Wednesday, February 20, 2013

Warp Speed Wednesday: The Klingon Edition.

It's Wednesday! That magical weekday when I share my love of Star Trek with the internet instead of boring my husband (he being a non-Trekkie) to tears by waxing eloquent about anything and everything related to the world of Gene Roddenberry.

This week's topic is inspired by this great sign my uncle emailed me:

Today I'm going to profile the Klingon race.

What Klingons look like:

Thanks to advances in Make-up-ology (aka, the science of make-up) (I just made up that term) the Klingons in The Original Series (late 1960s) look very different from their counterparts in the movies or later series (1979 onward).

The forehead ridges are new. However both later and earlier Klingons favour facial hair and clothing made from metallic-toned fabrics.

Friend or Foe:

In the early days of the franchise, the Klingons were at war with the Federation. Storylines often paralleled relations between the US and Soviet during the time the Original Series was in production. When the Next Generation went on the air in 1987, the Cold War was winding down and the US and USSR were no longer enemies. So it was natural that the Next Generation present the United Federation of Planets and Klingon Empire as allies.

Prominent Klingon characters:

Worf appears on both the Next Generation and Deep Space 9. He's a member of Starfleet, has a son named Alexander, woos Deanna Troi, but marries Jadzia Dax. All the while he blathers on about restoring the honour of the House of Mogh.

B'Elanna Torres is the engineer on Voyager, and is half Klingon, half human. She is one of the rebels brought onto the ship after it reaches the Delta Quadrant. She argues a lot with everyone on the ship all the bloody time. Then she marries Tom Paris and has a baby.

Stereoypical Klingon traits:

They're often angry and violent. They tend to be stubborn with no time for pleasantries. Klingons are preoccupied with honour, and eat disgusting foods. I like to make the analogy that Starfleet officers are Athenians to the Klingons' Spartans.

Best episodes featuring Klingons:

The Original Series' The Trouble With Tribbles, and the Deep Space 9 revisit, Trials and Tribble-ations are both excellent episodes that feature Klingons.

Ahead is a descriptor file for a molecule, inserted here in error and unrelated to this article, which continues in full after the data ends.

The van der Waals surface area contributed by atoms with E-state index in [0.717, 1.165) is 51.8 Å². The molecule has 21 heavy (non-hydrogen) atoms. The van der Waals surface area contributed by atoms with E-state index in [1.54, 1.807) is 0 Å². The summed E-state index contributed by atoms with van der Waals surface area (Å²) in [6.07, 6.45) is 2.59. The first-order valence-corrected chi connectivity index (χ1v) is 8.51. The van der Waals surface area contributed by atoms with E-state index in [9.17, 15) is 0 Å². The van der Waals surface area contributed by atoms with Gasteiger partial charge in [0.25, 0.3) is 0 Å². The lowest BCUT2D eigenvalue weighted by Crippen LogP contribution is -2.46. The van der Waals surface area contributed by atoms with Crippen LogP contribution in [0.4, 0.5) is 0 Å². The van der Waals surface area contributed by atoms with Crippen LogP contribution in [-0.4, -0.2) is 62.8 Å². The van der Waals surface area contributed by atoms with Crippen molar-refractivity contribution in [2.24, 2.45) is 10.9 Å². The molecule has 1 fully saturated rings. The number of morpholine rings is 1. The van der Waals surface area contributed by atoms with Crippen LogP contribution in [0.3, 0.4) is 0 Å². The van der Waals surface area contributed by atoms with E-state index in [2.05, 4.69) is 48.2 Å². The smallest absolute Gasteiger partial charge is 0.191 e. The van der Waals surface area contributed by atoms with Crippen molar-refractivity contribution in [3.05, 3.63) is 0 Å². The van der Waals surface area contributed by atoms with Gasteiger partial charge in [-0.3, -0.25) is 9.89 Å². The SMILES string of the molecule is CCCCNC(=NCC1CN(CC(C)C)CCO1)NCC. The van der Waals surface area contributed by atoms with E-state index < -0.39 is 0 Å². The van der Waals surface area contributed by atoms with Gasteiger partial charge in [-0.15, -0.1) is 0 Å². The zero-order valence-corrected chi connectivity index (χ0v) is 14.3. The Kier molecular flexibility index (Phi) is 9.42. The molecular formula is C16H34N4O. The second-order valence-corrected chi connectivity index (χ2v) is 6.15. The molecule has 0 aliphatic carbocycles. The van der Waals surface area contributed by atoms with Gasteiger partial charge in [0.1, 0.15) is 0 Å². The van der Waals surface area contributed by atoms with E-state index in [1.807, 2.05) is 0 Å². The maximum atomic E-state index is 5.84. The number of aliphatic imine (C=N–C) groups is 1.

Two of the very few episodes I enjoyed of Star Trek: Enterprise are Affliction and Divergence which help to explain the altered appearance of the Klingons of Kirk's era and the 80s versions.

Voyager's Prophecy is a Klingon-centric episode that held my interest.

My favourite Next Generation episode showcasing Worf is Parallels.

My overall opinion about Klingons:

I'm not a fan. Could you tell? Klingons tend to appear in episodes that are full of violence and devoid of humour. They're just not my cup of prune juice.


  1. I had no idea they'd ever addressed the different looks for the old Klingons vs. the new Klingons. I just assumed we were all supposed to pretend we didn't notice, like when Aunt Viv suddenly became a different person in season 2 of Fresh Prince of Bel-Air.

    Early TNG Worf episodes I rather enjoyed, but then the shtick got old. It got harder and harder to suspend one's disbelief that Starfleet would ever put someone with obvious anger management issues in charge of weapons & tactics.

    1. "like when Aunt Viv suddenly became a different person in season 2 of Fresh Prince of Bel-Air." 90s popculture reference FTW!

      And yes, it's just not plausible that worf is in charge of security. Also Mr Shoot First is a ticking time bomb on away missions.

  2. Klingons aren't my person favorites either. I can't relate to the whole, honor, death, easily angered thing. That said, I do like Worf. He's not my favorite character by any means but he did have some interesting story lines.

    1. You're right -- there are some good Worf episodes (particularly in seasons 6 & 7) when they started to distance him from the Klingon-lore. I did like the romance story between him and Deanna. BTW, I also really like Michael Dorn who is rumoured to be a very nice man.

  3. What is the explanation for the difference in look?

    And I, too, am amazed with the analysis you made to create this actual publish incredible. What fantastic activity!

    1. The backstory is that the Klingons get a hold of some genetic research done by a Earth Scholar interested in Eugenics and they try altering Klingon DNA in order to enhance certain desireable traits, ie extreme physical strength. But a mutation creates an airborne virus that spreads through the Klingon population, erasing their forehead ridges and making them appear more human like for a few generations.

  4. Glad I inspired you! Kling On!! lol